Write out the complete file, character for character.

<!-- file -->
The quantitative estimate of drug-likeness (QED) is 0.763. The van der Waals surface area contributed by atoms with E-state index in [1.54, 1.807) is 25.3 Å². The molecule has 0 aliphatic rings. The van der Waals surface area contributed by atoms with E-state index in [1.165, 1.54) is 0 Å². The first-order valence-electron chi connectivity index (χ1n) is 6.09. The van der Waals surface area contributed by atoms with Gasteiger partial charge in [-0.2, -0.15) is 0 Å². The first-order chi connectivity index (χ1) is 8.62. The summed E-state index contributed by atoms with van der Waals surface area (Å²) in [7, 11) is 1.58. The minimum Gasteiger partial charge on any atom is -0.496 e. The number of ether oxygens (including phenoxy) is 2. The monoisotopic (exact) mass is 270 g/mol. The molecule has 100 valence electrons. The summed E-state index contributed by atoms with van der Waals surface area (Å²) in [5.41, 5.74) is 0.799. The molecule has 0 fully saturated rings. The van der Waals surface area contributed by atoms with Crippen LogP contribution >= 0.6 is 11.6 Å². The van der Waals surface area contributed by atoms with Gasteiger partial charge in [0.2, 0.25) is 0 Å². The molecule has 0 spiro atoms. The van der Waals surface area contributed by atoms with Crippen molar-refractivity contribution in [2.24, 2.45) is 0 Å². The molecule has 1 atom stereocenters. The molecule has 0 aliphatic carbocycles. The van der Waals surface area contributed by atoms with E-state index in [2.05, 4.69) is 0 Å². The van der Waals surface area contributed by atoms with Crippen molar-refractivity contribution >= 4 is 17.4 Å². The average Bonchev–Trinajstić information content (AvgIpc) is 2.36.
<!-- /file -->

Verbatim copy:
The quantitative estimate of drug-likeness (QED) is 0.763. The van der Waals surface area contributed by atoms with E-state index in [1.54, 1.807) is 25.3 Å². The molecule has 0 aliphatic rings. The van der Waals surface area contributed by atoms with E-state index in [1.165, 1.54) is 0 Å². The first-order valence-electron chi connectivity index (χ1n) is 6.09. The van der Waals surface area contributed by atoms with Gasteiger partial charge in [-0.2, -0.15) is 0 Å². The first-order chi connectivity index (χ1) is 8.62. The summed E-state index contributed by atoms with van der Waals surface area (Å²) in [7, 11) is 1.58. The minimum Gasteiger partial charge on any atom is -0.496 e. The number of ether oxygens (including phenoxy) is 2. The monoisotopic (exact) mass is 270 g/mol. The molecule has 100 valence electrons. The summed E-state index contributed by atoms with van der Waals surface area (Å²) in [5.41, 5.74) is 0.799. The molecule has 0 fully saturated rings. The van der Waals surface area contributed by atoms with Crippen LogP contribution >= 0.6 is 11.6 Å². The van der Waals surface area contributed by atoms with Gasteiger partial charge in [0.2, 0.25) is 0 Å². The molecule has 0 spiro atoms. The van der Waals surface area contributed by atoms with Crippen molar-refractivity contribution in [2.24, 2.45) is 0 Å². The molecule has 1 atom stereocenters. The molecule has 0 aliphatic carbocycles. The van der Waals surface area contributed by atoms with E-state index in [2.05, 4.69) is 0 Å². The van der Waals surface area contributed by atoms with Crippen molar-refractivity contribution >= 4 is 17.4 Å². The average Bonchev–Trinajstić information content (AvgIpc) is 2.36.